To apply the restrictions to the query of the “Tables” collection, we use another overload of the GetSchema() method. Besides the collection name you also supply a string array that specifies the restrictions. The number of elements in the string array is equal to the number of restrictions for the collection, which is the number in the NumberOfRestrictions column of the “MetaDataCollections” collection shown above.

This code example demonstrates how apply a restriction to return only schema rows that apply to a specific table name from the “Tables” collection.

string[] filters = new string[4];
filters[2] = "Catalog";  
DataTable filterTables = conn.GetSchema("Tables", filters);

This example first creates a string array with 4 elements (the number of restrictions for the “Tables” collection). The next line sets the 3rd parameter (C# uses 0-based indexes so the third element has index 2) to specify the table name to be returned.  Then the GetSchema() method is called with the name of the “Tables” collectiion and the array with the filters. Only one row is returned, the row representing the Catalog table in the sample database. This table shows the resulting row:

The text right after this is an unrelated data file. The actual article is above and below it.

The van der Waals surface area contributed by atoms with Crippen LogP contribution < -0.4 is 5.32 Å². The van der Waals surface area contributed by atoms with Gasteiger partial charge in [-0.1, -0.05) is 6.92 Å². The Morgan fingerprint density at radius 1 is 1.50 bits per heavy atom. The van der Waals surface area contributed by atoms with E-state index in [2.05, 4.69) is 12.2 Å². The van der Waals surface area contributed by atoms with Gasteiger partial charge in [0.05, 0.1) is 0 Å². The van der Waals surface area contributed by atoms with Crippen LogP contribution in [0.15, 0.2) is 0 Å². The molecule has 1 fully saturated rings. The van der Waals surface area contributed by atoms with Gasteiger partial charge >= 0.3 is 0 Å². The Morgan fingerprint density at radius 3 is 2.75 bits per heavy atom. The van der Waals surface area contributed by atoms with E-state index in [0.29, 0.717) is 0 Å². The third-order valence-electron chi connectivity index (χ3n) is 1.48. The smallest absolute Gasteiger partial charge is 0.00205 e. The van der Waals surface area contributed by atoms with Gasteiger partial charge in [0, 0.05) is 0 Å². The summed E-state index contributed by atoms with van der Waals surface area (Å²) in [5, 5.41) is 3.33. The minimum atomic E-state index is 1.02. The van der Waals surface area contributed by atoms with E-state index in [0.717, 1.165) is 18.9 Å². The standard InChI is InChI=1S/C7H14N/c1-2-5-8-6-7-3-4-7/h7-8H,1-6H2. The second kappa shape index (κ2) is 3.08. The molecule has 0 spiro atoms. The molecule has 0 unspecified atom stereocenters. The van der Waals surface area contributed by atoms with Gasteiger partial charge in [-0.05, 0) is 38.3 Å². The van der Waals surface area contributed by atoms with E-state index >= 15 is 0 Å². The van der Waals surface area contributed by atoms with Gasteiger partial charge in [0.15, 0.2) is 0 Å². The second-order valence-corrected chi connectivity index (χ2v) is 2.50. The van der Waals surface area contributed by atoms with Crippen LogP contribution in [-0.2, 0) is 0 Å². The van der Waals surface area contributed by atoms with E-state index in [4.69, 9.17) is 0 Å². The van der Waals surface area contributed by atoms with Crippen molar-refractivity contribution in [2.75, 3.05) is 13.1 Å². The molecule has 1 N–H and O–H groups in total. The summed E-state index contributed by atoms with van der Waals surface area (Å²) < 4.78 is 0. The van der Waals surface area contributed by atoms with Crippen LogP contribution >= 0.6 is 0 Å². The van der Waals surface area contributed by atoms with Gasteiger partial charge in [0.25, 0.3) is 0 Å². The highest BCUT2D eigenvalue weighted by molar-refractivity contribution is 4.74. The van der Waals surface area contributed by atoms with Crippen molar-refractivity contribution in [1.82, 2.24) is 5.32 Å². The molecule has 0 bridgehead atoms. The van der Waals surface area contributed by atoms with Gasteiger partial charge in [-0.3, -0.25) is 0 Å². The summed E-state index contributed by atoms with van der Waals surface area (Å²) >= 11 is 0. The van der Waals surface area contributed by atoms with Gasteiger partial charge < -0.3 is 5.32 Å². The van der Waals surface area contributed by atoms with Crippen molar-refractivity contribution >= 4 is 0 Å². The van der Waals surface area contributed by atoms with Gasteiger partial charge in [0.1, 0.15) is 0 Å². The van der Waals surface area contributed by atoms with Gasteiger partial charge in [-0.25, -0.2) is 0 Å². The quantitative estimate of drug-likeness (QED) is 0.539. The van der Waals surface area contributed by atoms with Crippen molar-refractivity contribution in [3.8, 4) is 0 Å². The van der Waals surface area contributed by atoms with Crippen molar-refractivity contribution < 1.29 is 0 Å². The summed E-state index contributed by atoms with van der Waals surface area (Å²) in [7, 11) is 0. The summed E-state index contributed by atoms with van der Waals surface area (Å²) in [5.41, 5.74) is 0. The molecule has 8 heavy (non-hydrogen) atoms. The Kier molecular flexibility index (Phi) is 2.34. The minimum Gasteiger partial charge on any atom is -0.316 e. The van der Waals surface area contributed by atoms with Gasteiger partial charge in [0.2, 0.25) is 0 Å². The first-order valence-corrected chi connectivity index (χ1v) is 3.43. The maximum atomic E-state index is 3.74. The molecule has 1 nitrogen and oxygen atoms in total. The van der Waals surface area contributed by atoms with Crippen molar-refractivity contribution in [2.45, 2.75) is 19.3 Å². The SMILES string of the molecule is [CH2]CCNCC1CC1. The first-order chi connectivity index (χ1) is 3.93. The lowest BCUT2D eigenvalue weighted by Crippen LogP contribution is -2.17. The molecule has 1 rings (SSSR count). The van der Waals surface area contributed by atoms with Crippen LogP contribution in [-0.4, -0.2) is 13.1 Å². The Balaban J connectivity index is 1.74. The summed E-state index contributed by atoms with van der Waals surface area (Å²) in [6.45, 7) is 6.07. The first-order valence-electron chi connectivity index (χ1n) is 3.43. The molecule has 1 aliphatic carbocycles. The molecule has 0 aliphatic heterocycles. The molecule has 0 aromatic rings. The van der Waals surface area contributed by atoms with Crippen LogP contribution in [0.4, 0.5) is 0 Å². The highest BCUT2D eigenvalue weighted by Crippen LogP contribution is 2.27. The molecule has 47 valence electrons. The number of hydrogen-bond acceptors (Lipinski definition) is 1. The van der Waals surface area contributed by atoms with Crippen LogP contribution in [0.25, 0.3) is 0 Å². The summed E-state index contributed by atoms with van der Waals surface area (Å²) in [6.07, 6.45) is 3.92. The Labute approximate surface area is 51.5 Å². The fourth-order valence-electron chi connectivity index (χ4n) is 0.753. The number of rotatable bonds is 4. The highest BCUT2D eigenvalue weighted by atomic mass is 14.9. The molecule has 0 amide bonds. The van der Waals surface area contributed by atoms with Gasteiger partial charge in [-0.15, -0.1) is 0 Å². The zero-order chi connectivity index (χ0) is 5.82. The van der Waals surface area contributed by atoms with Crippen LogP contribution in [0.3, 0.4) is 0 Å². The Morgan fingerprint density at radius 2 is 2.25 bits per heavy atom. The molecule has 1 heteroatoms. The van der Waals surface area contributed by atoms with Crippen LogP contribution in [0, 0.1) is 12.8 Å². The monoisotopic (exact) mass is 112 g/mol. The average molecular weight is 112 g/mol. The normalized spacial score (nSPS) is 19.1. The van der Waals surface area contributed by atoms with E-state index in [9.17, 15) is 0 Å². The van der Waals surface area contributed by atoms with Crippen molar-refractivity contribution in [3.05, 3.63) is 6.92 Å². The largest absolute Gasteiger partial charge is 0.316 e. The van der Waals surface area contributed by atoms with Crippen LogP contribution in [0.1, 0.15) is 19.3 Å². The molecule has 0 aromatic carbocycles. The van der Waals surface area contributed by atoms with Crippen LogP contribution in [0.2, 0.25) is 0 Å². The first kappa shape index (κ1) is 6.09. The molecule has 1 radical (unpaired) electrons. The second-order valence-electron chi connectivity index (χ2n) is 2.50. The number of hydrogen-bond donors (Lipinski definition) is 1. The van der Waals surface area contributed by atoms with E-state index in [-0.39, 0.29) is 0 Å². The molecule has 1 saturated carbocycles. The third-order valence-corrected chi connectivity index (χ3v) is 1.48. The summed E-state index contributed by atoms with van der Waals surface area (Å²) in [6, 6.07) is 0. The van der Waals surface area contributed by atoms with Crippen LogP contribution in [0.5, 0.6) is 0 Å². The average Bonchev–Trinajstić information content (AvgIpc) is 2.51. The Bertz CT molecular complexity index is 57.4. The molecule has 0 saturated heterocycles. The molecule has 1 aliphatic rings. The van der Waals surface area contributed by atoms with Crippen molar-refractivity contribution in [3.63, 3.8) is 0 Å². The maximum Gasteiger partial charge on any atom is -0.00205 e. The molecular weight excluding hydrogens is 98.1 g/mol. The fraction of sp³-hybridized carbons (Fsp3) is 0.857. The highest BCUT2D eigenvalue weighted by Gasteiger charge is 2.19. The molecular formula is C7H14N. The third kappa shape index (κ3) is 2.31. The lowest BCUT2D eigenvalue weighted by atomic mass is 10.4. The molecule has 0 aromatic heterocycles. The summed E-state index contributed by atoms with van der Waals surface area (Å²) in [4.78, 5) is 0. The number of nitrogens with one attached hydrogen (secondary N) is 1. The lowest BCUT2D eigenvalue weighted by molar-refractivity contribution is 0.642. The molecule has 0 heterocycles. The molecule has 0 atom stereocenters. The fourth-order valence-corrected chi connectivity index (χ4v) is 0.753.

TABLE_CATALOG

TABLE_SCHEMA

TABLE_NAME

TABLE_TYPE

testDBExamples

dbo

Catalog

BASE TABLE

Using the SqlDataReader to Retrieve Metadata

Another method for accessing metadata of a SQL Server database is to use the GetSchemaTable() method of the SqlDataReader object. This method returns a DataTable object that contains the metadata for the columns in the data that would be returned by current T-SQL command assigned to the  SqlCommand object that was used to create the data reader.

Since the GetSchemaTable() method of the SqlDataReader returns the schema of whatever the current command specifies, I decided to test it with a simple query using the @@VERSION. function. This sample creates a reader and retrieves the schema table:

SqlCommand cmd = new SqlCommand("Select @@VERSION", conn);
IDataReader rdr = cmd.ExecuteReader();
DataTable schema = rdr.GetSchemaTable();

The first line creates the SqlCommand object with the sample query. The next line uses the ExecuteReader() method of the command to create a SqlDataReader object. Then the GetSchemaTable() method of the reader returns a DataTable with the metadata for the data in the query result. Each row of the DataTable contains the metadata for one column of the query result.

For the @@VERSION. function the GetSchemaTable() function returned one row. I used this foreach loop to list the columns in the resulting DataTable and the values

foreach (DataColumn dc in schema.Columns)
{
    Console.WriteLine("{0} = {1}", dc.ColumnName, schema.Rows[0][dc.ColumnName]);
}

Here is the resulting output:

ColumnName = 
ColumnOrdinal = 0